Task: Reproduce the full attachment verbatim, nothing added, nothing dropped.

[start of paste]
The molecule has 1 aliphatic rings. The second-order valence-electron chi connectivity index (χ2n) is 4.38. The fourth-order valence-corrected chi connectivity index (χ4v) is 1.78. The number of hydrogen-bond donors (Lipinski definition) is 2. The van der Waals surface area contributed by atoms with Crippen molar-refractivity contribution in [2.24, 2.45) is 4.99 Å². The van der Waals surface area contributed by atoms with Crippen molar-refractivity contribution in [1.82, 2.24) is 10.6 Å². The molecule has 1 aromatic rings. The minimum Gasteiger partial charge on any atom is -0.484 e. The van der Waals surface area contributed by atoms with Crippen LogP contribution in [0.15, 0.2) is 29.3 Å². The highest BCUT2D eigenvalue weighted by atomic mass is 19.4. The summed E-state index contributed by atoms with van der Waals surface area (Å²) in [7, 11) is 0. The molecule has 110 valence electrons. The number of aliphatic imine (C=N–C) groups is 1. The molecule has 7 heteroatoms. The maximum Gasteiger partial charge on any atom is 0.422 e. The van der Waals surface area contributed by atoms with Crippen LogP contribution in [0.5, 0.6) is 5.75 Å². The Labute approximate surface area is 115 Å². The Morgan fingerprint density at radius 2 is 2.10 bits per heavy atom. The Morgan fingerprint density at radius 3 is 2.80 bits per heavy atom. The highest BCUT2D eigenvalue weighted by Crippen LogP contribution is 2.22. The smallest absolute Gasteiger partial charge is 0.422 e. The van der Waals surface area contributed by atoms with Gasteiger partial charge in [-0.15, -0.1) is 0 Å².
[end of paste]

The molecule has 1 aliphatic rings. The second-order valence-electron chi connectivity index (χ2n) is 4.38. The fourth-order valence-corrected chi connectivity index (χ4v) is 1.78. The number of hydrogen-bond donors (Lipinski definition) is 2. The van der Waals surface area contributed by atoms with Crippen molar-refractivity contribution in [2.24, 2.45) is 4.99 Å². The van der Waals surface area contributed by atoms with Crippen molar-refractivity contribution in [1.82, 2.24) is 10.6 Å². The molecule has 1 aromatic rings. The minimum Gasteiger partial charge on any atom is -0.484 e. The van der Waals surface area contributed by atoms with Crippen LogP contribution in [0.15, 0.2) is 29.3 Å². The highest BCUT2D eigenvalue weighted by atomic mass is 19.4. The summed E-state index contributed by atoms with van der Waals surface area (Å²) in [7, 11) is 0. The molecule has 110 valence electrons. The number of aliphatic imine (C=N–C) groups is 1. The molecule has 7 heteroatoms. The maximum Gasteiger partial charge on any atom is 0.422 e. The van der Waals surface area contributed by atoms with Crippen LogP contribution in [0.5, 0.6) is 5.75 Å². The Labute approximate surface area is 115 Å². The Morgan fingerprint density at radius 2 is 2.10 bits per heavy atom. The Morgan fingerprint density at radius 3 is 2.80 bits per heavy atom. The highest BCUT2D eigenvalue weighted by Crippen LogP contribution is 2.22. The smallest absolute Gasteiger partial charge is 0.422 e. The van der Waals surface area contributed by atoms with Gasteiger partial charge in [-0.15, -0.1) is 0 Å².